Books and records guidance

Since mandatory adoption of International Financial Reporting Standards (IFRS) started in Canada in 2011, publicly accountable enterprises (PAEs) have to measure, value, and present financial statements differently from those prepared under Canadian generally accepted accounting principles (GAAP) in earlier years. Other qualifying enterprises have the option to also adopt IFRS for financial statement preparation.

To integrate IFRS and the requirements of the Canadian Income Tax Act and Excise Tax Act, PAEs and other qualifying enterprises are required to maintain, on a legal entity and/or partnership basis, additional documentation to support the income tax and GST/HST tax returns filed with the Canada Revenue Agency (CRA).

This documentation must be maintained at the same location where the enterprise maintains its records. All of the records and supporting documents must be kept for a period of six years, which starts at the end of the tax year to which the records relate. Records and supporting documents concerning long-term acquisitions and disposal of property, the share registry, and other historical information that would have an impact upon sale, liquidation or wind-up of the business must be kept indefinitely.

The purpose of the following guidance is to address the additional documentation that qualifying enterprises are expected to maintain to support amounts filed on their General Index of Financial Information (GIFI) and tax returns.

This guidance should be read in addition to our information on Keeping records and Preparing your financial statements using General Index of Financial Information (GIFI).

Minimum records to be maintained

The information below outlines key documentation that will be necessary to support the tax obligations of an enterprise.

Reconciliations

Financial statements

Reconciliations from both:

  • the amounts recorded on the GIFI to the IFRS financial statements
  • the IFRS financial statements to the financial records (including those that are not maintained using IFRS)

First time adoption of IFRS

For the first tax year when IFRS is adopted, the CRA requires a Reconciliation of Equity from previous Canadian GAAP to IFRS at the date of transition to IFRS and the end of the previous tax year as described in paragraphs 23 to 26 of the IFRS manual.

Example

If IFRS is adopted for the tax year ending December 31, 2017, the taxpayer should maintain a Reconciliation of Equity from Canadian GAAP to IFRS as at January 1, 2016 (date of transition) as well as at December 31, 2016 (end of the previous tax year).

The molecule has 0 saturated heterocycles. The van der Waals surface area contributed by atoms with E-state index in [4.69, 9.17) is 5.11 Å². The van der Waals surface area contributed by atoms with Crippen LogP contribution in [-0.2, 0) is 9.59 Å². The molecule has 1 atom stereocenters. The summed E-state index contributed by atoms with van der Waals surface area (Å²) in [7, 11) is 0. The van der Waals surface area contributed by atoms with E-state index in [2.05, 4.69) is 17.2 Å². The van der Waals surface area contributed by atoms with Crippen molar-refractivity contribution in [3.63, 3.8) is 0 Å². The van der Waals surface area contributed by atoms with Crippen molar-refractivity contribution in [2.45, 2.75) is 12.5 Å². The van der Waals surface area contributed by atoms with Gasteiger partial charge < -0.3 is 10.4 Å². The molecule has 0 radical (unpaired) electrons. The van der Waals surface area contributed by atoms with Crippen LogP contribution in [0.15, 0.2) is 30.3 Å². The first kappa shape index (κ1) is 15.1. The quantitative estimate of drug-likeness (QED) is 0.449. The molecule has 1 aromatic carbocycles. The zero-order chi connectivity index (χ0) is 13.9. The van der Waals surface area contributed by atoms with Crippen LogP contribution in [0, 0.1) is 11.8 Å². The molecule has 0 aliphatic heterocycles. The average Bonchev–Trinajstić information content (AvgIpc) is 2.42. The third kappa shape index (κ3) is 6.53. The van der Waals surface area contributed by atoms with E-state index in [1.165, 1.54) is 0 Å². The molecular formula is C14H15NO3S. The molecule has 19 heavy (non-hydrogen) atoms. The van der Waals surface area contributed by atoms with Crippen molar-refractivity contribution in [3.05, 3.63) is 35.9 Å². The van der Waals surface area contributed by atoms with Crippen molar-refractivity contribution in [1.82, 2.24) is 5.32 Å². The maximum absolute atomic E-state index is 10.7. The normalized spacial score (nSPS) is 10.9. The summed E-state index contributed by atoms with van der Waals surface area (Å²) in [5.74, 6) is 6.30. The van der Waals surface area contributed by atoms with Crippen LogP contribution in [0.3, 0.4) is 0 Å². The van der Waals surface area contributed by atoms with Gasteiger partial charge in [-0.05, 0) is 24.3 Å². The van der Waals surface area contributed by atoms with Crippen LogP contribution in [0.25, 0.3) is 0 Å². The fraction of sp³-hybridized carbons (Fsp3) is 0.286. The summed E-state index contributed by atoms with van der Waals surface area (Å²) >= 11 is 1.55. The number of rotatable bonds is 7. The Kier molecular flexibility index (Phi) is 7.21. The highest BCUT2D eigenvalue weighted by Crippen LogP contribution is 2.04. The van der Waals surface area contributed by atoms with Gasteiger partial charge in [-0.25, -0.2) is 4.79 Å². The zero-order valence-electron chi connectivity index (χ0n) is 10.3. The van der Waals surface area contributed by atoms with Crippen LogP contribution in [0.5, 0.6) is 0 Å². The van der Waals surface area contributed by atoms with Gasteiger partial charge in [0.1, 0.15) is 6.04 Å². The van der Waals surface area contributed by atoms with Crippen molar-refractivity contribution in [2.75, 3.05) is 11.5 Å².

This reconciliation should also include an explanation of the adjustments to retained earnings.

Schedules

Schedule 1, Net Income or Loss for Tax Purposes

Support for each separate IFRS reconciling amount adjusted in the calculation of income or loss for tax purposes. This would include any transitional adjustment reflected on Schedule 1.

Rationale for income inclusions or deductions taken to comply with the Income Tax Act, including the tracking of fair value or impairment adjustments.

All depreciable and non-depreciable capital assets –
Schedule 8, Capital Cost Allowance (CCA)
Schedule 10, Cumulative Eligible Capital Deduction

Records of the original cost as well as tax cost for all assets and liabilities, including financial instruments.

Although required on an ongoing basis for income tax and GST/HST purposes, this is a key documentation requirement when enterprise financial records are maintained using fair values, impaired values (decrease of its value) or revaluation amounts under IFRS.

Reconciliations between capital additions as reported for GST/HST or income tax purposes and those presented on IFRS financial statements or financial records, including a detailed breakdown of those assets included under each CCA class. Assets include both tangible and intangible assets.

System changes related to IFRS

Documentation to support system changes required on adoption of IFRS. Adequate documentation must be retained to preserve an accurate record of the changes, including any changes to software or systems and the format of the files.

For more information, see information circular IC05-1R1, Electronic Record Keeping, and Keeping Records.

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